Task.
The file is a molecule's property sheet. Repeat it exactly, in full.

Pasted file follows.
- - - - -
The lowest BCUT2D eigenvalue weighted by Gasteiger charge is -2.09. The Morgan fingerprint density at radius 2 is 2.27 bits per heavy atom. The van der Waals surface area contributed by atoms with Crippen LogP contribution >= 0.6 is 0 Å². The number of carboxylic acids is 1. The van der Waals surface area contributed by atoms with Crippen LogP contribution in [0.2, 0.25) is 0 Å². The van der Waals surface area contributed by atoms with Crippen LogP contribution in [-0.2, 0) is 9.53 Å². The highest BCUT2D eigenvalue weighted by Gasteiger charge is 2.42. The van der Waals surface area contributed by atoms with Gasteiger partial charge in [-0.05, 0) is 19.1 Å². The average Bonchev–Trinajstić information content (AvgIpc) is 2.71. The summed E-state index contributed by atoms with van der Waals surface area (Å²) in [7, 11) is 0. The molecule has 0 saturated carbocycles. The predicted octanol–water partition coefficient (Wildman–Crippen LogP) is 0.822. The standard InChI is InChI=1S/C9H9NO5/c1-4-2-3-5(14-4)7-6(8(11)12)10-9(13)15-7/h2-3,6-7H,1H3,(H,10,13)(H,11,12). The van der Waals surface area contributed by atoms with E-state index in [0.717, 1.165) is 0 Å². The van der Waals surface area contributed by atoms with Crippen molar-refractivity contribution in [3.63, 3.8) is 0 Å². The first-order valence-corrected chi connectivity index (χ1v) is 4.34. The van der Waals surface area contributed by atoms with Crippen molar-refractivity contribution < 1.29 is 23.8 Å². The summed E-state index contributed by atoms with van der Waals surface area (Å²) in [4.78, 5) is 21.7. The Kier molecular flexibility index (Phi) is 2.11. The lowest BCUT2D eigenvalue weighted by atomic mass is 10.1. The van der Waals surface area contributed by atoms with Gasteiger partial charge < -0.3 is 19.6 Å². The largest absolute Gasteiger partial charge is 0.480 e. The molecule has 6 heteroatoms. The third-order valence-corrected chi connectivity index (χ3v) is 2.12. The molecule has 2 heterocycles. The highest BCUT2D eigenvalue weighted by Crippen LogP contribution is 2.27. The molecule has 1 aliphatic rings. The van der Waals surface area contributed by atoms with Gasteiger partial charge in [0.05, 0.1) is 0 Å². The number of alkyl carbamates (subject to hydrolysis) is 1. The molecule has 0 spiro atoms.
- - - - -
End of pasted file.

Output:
The lowest BCUT2D eigenvalue weighted by Gasteiger charge is -2.09. The Morgan fingerprint density at radius 2 is 2.27 bits per heavy atom. The van der Waals surface area contributed by atoms with Crippen LogP contribution >= 0.6 is 0 Å². The number of carboxylic acids is 1. The van der Waals surface area contributed by atoms with Crippen LogP contribution in [0.2, 0.25) is 0 Å². The van der Waals surface area contributed by atoms with Crippen LogP contribution in [-0.2, 0) is 9.53 Å². The highest BCUT2D eigenvalue weighted by Gasteiger charge is 2.42. The van der Waals surface area contributed by atoms with Gasteiger partial charge in [-0.05, 0) is 19.1 Å². The average Bonchev–Trinajstić information content (AvgIpc) is 2.71. The summed E-state index contributed by atoms with van der Waals surface area (Å²) in [7, 11) is 0. The molecule has 0 saturated carbocycles. The predicted octanol–water partition coefficient (Wildman–Crippen LogP) is 0.822. The standard InChI is InChI=1S/C9H9NO5/c1-4-2-3-5(14-4)7-6(8(11)12)10-9(13)15-7/h2-3,6-7H,1H3,(H,10,13)(H,11,12). The van der Waals surface area contributed by atoms with E-state index in [0.717, 1.165) is 0 Å². The van der Waals surface area contributed by atoms with Crippen molar-refractivity contribution in [3.63, 3.8) is 0 Å². The first-order valence-corrected chi connectivity index (χ1v) is 4.34. The van der Waals surface area contributed by atoms with Crippen molar-refractivity contribution < 1.29 is 23.8 Å². The summed E-state index contributed by atoms with van der Waals surface area (Å²) in [4.78, 5) is 21.7. The Kier molecular flexibility index (Phi) is 2.11. The lowest BCUT2D eigenvalue weighted by atomic mass is 10.1. The van der Waals surface area contributed by atoms with Gasteiger partial charge < -0.3 is 19.6 Å². The largest absolute Gasteiger partial charge is 0.480 e. The molecule has 6 heteroatoms. The third-order valence-corrected chi connectivity index (χ3v) is 2.12. The molecule has 2 heterocycles. The highest BCUT2D eigenvalue weighted by Crippen LogP contribution is 2.27. The molecule has 1 aliphatic rings. The van der Waals surface area contributed by atoms with Gasteiger partial charge in [0.05, 0.1) is 0 Å². The number of alkyl carbamates (subject to hydrolysis) is 1. The molecule has 0 spiro atoms.